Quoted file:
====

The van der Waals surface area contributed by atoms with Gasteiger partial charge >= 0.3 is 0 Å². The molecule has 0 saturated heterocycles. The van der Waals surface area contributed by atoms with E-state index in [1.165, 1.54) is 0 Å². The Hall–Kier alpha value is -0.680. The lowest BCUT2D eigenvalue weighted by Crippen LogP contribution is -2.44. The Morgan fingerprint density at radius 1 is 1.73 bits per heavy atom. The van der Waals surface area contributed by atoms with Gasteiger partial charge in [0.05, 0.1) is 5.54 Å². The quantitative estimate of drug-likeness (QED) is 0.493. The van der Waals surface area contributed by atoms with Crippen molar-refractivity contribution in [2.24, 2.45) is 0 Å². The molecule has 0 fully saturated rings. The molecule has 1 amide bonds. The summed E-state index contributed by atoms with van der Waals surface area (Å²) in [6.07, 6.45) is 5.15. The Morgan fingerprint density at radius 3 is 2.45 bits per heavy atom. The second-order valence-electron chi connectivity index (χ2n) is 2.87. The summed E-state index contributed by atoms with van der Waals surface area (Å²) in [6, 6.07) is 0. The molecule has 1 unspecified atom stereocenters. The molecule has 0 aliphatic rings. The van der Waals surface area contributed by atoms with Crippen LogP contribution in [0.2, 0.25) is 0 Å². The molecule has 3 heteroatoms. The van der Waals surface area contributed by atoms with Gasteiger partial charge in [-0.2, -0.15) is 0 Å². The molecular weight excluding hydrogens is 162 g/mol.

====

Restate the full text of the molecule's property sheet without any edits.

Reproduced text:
The van der Waals surface area contributed by atoms with Gasteiger partial charge >= 0.3 is 0 Å². The molecule has 0 saturated heterocycles. The van der Waals surface area contributed by atoms with E-state index in [1.165, 1.54) is 0 Å². The Hall–Kier alpha value is -0.680. The lowest BCUT2D eigenvalue weighted by Crippen LogP contribution is -2.44. The Morgan fingerprint density at radius 1 is 1.73 bits per heavy atom. The van der Waals surface area contributed by atoms with Gasteiger partial charge in [0.05, 0.1) is 5.54 Å². The quantitative estimate of drug-likeness (QED) is 0.493. The van der Waals surface area contributed by atoms with Crippen molar-refractivity contribution in [2.24, 2.45) is 0 Å². The molecule has 0 fully saturated rings. The molecule has 1 amide bonds. The summed E-state index contributed by atoms with van der Waals surface area (Å²) in [6.07, 6.45) is 5.15. The Morgan fingerprint density at radius 3 is 2.45 bits per heavy atom. The second-order valence-electron chi connectivity index (χ2n) is 2.87. The summed E-state index contributed by atoms with van der Waals surface area (Å²) in [6, 6.07) is 0. The molecule has 1 unspecified atom stereocenters. The molecule has 0 aliphatic rings. The van der Waals surface area contributed by atoms with Crippen LogP contribution in [0.2, 0.25) is 0 Å². The molecule has 3 heteroatoms. The van der Waals surface area contributed by atoms with Gasteiger partial charge in [-0.2, -0.15) is 0 Å². The molecular weight excluding hydrogens is 162 g/mol.